Bhatinda, 31 January 2017. A Sikh man and his wife are sitting on one of the corner benches of platform number 1 at Bhatinda’s Railway station. Sukhpal and Magar are waiting to board the train to Bikaner, Rajasthan, something they do at least once every month. She has throat cancer.
It is a train trip hundreds of cancer patients take for subsidised treatment. The train, which originates from Abohar and goes all the way to Jodhpur, dropping off patients at Bikaner, has come to be known as the “Cancer Train”.
This is a train for the poor. It has no air-conditioned coaches. The seats are on the ‘first come, first served’ basis. But Sukhpal and Magar are familiar with the train. They know which coach fills up last, so they secure a sleeper seat to share.
“In a year, we travel at least 15-16 times. Almost every 20 days we travel for treatment. She has had chemotherapy and is slightly better now, but can’t speak too much. Every day at least 50-75 cancer patients travel to Bikaner,” says Magar.
The couple did not use water filters. “We drank straight from the hand pump. Then we realised fertilisers have made the water poisonous. Then we got a filter. But by then my wife already had cancer,” Magar said.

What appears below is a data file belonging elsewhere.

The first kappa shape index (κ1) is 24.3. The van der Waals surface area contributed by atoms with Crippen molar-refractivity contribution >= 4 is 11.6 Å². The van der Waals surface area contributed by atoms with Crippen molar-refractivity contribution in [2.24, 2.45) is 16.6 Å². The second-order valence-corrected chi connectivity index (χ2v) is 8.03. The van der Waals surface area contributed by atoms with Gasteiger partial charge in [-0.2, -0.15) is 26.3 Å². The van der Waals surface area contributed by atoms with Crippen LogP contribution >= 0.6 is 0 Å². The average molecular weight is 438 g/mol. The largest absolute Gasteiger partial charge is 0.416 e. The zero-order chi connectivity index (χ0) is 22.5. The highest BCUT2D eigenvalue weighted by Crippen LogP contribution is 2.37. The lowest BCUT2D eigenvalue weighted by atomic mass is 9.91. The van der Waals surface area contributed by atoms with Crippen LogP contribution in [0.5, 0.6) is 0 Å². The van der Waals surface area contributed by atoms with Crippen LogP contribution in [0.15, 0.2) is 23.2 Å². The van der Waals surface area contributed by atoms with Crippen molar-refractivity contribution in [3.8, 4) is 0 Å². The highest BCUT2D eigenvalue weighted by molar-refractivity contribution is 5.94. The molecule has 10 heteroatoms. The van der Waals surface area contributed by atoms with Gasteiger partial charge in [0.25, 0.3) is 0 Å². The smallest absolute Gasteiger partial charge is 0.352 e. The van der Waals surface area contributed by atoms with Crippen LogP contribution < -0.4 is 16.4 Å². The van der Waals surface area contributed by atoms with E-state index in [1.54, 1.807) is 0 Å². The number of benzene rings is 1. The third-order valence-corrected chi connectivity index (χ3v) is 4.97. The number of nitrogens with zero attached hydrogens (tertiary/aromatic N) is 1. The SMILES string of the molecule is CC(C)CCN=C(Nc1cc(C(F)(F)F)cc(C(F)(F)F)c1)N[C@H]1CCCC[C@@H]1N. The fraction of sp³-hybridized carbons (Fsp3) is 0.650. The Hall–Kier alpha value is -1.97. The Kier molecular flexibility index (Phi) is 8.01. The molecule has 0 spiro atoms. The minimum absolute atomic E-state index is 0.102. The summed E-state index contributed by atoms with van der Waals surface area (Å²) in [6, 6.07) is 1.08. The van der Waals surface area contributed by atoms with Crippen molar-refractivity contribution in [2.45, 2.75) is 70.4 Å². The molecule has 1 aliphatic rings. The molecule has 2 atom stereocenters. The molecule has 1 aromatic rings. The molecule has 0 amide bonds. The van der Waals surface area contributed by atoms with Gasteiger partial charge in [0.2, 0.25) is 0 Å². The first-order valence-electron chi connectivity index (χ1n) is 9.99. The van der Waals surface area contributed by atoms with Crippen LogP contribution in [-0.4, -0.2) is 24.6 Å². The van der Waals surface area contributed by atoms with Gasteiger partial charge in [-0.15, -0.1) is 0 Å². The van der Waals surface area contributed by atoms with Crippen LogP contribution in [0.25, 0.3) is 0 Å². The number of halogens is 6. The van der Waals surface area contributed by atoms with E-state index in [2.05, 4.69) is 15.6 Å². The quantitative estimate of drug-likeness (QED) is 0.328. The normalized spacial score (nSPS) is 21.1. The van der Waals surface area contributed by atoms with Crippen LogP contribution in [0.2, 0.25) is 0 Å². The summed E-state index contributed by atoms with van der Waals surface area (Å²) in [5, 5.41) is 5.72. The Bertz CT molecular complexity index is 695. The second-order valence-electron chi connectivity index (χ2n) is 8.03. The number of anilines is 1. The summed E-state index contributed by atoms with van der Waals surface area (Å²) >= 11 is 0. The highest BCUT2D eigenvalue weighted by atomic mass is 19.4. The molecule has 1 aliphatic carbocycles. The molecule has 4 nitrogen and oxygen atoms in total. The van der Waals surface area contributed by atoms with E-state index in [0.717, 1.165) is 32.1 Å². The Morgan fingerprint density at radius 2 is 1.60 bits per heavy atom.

In another coach, Randhir Singh is travelling to buy chemotherapy medicine for his wife and a friend. “I have been doing this for 6 years. My wife has stomach cancer,” he said.
Bhatinda is in Punjab’s Malwa region, where a lot of chemicals are indiscriminately used for pest control, said agricultural expert Dr S S Chahal. “Unlike in other countries, the farmers don’t spray it only on the crop. It is all over the area, which results in the soil getting affected,” he said.
Of the 15 pesticides used, at least 7 are considered cancer causing by the US environment protection agency because it affects the drinking water.
Have the people in this cancer belt of Malwa been ignored by political parties?
In its manifesto, the Aam Aadmi Party announced a provision of life imprisonment for those who manufacture and sell spurious pesticides. It has also promised to provide healthcare upto Rs. 5 lakh for all farmers.
The Congress says it will provide free soil testing regularly and educate the farmers.
Only the Akalis are directly talking of cancer, promising an Advanced Cancer Institute in Bhatinda and a cancer hospital in Chandigarh besides free treatment to all farmers.
But these days, the ‘Cancer Train’ is being associated with drugs too.
In another bogey, Sukhdev Singh is travelling with his family. His mother has a heart problem and is going to Bikaner for more affordable treatment. Sukhdev, though, is a drug addict. His family admits he is under rehabilitation.
“I did afeem (Opium), chitta (synthetic intoxicant) and smack (heroin),” Sukhdev said. “The hospital in Bikaner has helped me recover. Every day, at least a 100 people affected by drugs come to the hospital,” Sukhdev says.